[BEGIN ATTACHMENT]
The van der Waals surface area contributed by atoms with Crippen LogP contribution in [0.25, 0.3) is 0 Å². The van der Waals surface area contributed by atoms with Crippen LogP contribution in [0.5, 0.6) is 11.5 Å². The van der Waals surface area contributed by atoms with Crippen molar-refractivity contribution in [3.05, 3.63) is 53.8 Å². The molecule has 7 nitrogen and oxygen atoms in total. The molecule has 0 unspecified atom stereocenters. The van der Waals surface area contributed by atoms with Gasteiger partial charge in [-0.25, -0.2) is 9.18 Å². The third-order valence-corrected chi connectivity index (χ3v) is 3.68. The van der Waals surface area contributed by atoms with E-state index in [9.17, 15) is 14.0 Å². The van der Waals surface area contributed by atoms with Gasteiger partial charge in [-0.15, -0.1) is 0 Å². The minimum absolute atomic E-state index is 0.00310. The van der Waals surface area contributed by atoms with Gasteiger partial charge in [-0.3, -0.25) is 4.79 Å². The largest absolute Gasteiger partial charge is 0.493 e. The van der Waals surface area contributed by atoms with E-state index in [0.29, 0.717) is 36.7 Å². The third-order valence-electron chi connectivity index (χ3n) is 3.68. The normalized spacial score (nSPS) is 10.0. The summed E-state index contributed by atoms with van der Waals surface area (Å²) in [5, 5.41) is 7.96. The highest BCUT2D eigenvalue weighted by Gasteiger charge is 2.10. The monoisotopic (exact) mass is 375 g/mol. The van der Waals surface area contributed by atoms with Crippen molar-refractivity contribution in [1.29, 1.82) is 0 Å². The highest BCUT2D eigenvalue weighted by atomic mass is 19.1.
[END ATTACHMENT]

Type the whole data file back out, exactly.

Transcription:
The van der Waals surface area contributed by atoms with Crippen LogP contribution in [0.25, 0.3) is 0 Å². The van der Waals surface area contributed by atoms with Crippen LogP contribution in [0.5, 0.6) is 11.5 Å². The van der Waals surface area contributed by atoms with Crippen molar-refractivity contribution in [3.05, 3.63) is 53.8 Å². The molecule has 7 nitrogen and oxygen atoms in total. The molecule has 0 unspecified atom stereocenters. The van der Waals surface area contributed by atoms with Gasteiger partial charge in [-0.25, -0.2) is 9.18 Å². The third-order valence-corrected chi connectivity index (χ3v) is 3.68. The van der Waals surface area contributed by atoms with E-state index in [9.17, 15) is 14.0 Å². The van der Waals surface area contributed by atoms with Gasteiger partial charge in [-0.15, -0.1) is 0 Å². The minimum absolute atomic E-state index is 0.00310. The van der Waals surface area contributed by atoms with Gasteiger partial charge in [-0.3, -0.25) is 4.79 Å². The largest absolute Gasteiger partial charge is 0.493 e. The van der Waals surface area contributed by atoms with E-state index in [0.29, 0.717) is 36.7 Å². The third-order valence-electron chi connectivity index (χ3n) is 3.68. The normalized spacial score (nSPS) is 10.0. The summed E-state index contributed by atoms with van der Waals surface area (Å²) in [5, 5.41) is 7.96. The highest BCUT2D eigenvalue weighted by Gasteiger charge is 2.10. The monoisotopic (exact) mass is 375 g/mol. The van der Waals surface area contributed by atoms with Crippen molar-refractivity contribution in [1.29, 1.82) is 0 Å². The highest BCUT2D eigenvalue weighted by atomic mass is 19.1.